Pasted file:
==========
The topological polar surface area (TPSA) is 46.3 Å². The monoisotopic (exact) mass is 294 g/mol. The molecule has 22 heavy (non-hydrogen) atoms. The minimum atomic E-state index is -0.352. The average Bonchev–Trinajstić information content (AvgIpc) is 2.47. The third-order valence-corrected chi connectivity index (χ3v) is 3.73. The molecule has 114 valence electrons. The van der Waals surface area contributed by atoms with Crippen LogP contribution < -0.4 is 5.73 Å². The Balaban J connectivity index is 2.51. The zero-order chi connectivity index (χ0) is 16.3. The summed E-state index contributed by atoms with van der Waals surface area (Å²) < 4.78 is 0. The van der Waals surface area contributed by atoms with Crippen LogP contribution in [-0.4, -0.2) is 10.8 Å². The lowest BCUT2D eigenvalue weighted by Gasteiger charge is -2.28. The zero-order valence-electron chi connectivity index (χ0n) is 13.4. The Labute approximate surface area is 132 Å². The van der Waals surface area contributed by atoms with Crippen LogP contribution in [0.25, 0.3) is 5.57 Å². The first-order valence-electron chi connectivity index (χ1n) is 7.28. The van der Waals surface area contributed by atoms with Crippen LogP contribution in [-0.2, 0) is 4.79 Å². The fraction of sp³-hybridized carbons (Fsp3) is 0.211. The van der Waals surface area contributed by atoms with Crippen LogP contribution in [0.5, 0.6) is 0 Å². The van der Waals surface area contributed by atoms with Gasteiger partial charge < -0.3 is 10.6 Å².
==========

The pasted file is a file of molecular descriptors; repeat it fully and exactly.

The topological polar surface area (TPSA) is 46.3 Å². The monoisotopic (exact) mass is 294 g/mol. The molecule has 22 heavy (non-hydrogen) atoms. The minimum atomic E-state index is -0.352. The average Bonchev–Trinajstić information content (AvgIpc) is 2.47. The third-order valence-corrected chi connectivity index (χ3v) is 3.73. The molecule has 114 valence electrons. The van der Waals surface area contributed by atoms with Crippen LogP contribution < -0.4 is 5.73 Å². The Balaban J connectivity index is 2.51. The zero-order chi connectivity index (χ0) is 16.3. The summed E-state index contributed by atoms with van der Waals surface area (Å²) < 4.78 is 0. The van der Waals surface area contributed by atoms with Crippen LogP contribution in [-0.4, -0.2) is 10.8 Å². The lowest BCUT2D eigenvalue weighted by Gasteiger charge is -2.28. The zero-order valence-electron chi connectivity index (χ0n) is 13.4. The Labute approximate surface area is 132 Å². The van der Waals surface area contributed by atoms with Crippen LogP contribution in [0.25, 0.3) is 5.57 Å². The first-order valence-electron chi connectivity index (χ1n) is 7.28. The van der Waals surface area contributed by atoms with Crippen LogP contribution in [-0.2, 0) is 4.79 Å². The fraction of sp³-hybridized carbons (Fsp3) is 0.211. The van der Waals surface area contributed by atoms with Crippen LogP contribution in [0.5, 0.6) is 0 Å². The van der Waals surface area contributed by atoms with Gasteiger partial charge < -0.3 is 10.6 Å².